The Tapestry of History.

There is safety in simplicity. In limits. In boundaries.

There is safety in precision and detail.

There is mortal danger those traits too.

Aside from Thucydides, upon whom I could dwell ad nauseum, the two historians for whom I have the most respect and desire to emulate are Livy and Edward Gibbon. Whatever their faults, whatever their own limitations, both sought to see the broad picture. Both were undaunted by the enormity of their respective projects. Where other historians may blanch at the corners cut to achieve a unified vision and at the scope involved, I imagine that these two would, perhaps, view the historical ventures of today as too limited, too inconsequential to be of value.

Livy spent much of his life writing his history entitled Ab Urbe Condite, or From the Founding of the City. The story opens with his profession that he would rather dwell in the glorious past than the troubled present and that this pursuit is his passion; Livy, the first self-professed history nerd dedicated his life to this project because he loved it—and he loved Rome. The single-minded goal in this treatise was to prove that Rome was the greatest nation to ever exist.

Gibbon wrote about the opposite end of the Roman experience: the collapse into the middle ages, yes, but also into the “modern world.” In fact, Gibbon wrote so much on the topic that most editions today are abridged and it takes a daring soul to actually read the full text (Livy has no such problem, in part because most of his work is absent). The Decline and Fall of the Roman Empire, whether abridged or in full, takes the reader through over a thousand years of Roman history, with examination of people, religion, government, and other causes throughout. While sticklers will be quick to point out that Gibbon was biased rather thoroughly himself, any pragmatist would be quick to point out that there is no such thing as an objective historian and that it is actually the core duty of the historian to judge that which has come before, both in the events and in what was written.

Neither the start of, nor the end of the Roman Empire is what I wish to spend my life studying and it is not what Livy and Gibbon were saying that I admire, it is how they sought to say it. Individual events, details and nuances have their value to history, but as clarification and elaboration upon a greater whole. From this logic, the ideal history must be entitled “The Concise History of Human Existence, a summation.” Of course this concept is too much for even the greatest of human minds to conceive and would therefore be broken down into subunits that would form the larger picture.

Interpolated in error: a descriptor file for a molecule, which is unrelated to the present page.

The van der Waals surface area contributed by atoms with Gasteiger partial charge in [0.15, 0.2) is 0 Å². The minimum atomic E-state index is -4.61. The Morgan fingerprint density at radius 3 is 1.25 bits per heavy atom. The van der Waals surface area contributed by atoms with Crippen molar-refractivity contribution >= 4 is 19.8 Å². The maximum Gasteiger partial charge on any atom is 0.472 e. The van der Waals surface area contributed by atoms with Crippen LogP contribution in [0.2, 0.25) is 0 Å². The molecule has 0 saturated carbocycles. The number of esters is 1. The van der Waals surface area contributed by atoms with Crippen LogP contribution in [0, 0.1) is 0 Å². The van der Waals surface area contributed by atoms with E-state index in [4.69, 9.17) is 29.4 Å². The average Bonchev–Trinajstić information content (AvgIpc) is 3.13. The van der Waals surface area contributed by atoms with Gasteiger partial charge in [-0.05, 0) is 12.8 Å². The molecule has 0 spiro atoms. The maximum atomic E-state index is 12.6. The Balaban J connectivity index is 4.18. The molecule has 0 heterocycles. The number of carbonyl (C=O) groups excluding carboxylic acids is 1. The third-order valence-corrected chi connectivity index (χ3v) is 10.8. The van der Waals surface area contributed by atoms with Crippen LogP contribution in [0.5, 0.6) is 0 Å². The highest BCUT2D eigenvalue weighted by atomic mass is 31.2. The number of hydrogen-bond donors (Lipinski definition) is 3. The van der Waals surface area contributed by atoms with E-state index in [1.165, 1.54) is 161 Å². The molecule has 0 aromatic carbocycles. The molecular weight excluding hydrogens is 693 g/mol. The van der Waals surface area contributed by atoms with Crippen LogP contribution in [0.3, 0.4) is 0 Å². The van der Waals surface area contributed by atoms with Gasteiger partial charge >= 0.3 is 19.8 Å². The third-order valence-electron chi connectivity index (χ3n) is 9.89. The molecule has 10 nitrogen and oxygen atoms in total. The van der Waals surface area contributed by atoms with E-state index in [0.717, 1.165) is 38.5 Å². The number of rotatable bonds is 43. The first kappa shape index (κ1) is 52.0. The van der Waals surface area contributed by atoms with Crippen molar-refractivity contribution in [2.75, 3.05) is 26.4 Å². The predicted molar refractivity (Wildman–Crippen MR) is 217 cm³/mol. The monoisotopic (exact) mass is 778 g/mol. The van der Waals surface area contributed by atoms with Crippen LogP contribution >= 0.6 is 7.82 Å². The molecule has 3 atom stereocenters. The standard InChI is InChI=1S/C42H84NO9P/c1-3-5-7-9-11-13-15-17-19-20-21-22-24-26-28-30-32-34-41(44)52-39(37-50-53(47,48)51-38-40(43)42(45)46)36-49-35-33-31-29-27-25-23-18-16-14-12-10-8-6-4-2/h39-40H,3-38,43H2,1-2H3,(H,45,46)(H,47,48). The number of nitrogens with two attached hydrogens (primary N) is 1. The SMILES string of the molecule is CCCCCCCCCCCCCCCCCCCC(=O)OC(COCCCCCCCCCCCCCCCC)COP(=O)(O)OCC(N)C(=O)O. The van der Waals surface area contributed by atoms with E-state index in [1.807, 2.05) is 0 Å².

In the interest of practicality my suggested history should never be written. It would not further scholarship, but would only serve to entangle those writing it. At the same time historians should not be afraid of challenges, of using a wide-angle lens and of using scholarship on the particulars to draw together the larger themes into the grand tapestry of history.

Classes

First, I have been remiss in posting just because I have had a lot going on in life, almost none of which pertains to my study of history, but I hope to rectify this by writing about various things I pick up, mostly from the books I am currently reading.

Second, I have been designing classes for almost a year now, in effect just picking topics I am interested in knowing more about or that would make an interesting class or that I would like to teach.

The first class I made was with a fellowship from Brandeis University in which I designed a course on the fall of the Roman Empire, tracing it from the mid 200’s until 1400, largely with the help of Gibbon’s Decline and Fall of the Roman Empire. I think I did well and could find myself teaching it if called upon, but it was not my favorite subject.

The second class that I decided upon was a class on classical eduction. It is designed as a freshman seminar (for Brandeis students, think USEM), wherein it looks at the classical tradition, why it is important and makes people think about requirements and what they want to do. In part I chose to do this because of one book I read, and in part it is because I think I would have benefited from a course about it. At present the course is about 1/3 set and I need to find some of the additional books I lined up for it.

The second class I am currently working on is one that I only thought of today. It is still in the brainstorming phase, but I am thinking it would be on scandals in the ancient world and going against cultural norms. Like I said, I don’t have anything on paper yet, but I was thinking about selecting a number of scandalous situations and the characters involved and then going from there. The list so far includes The Queen of Bythinia, Alcibiades (his divorce and other scandalous behavior), Agrippina and Nero (Nero’s boat designed to collapse and kill her), and Procopius’ secret history.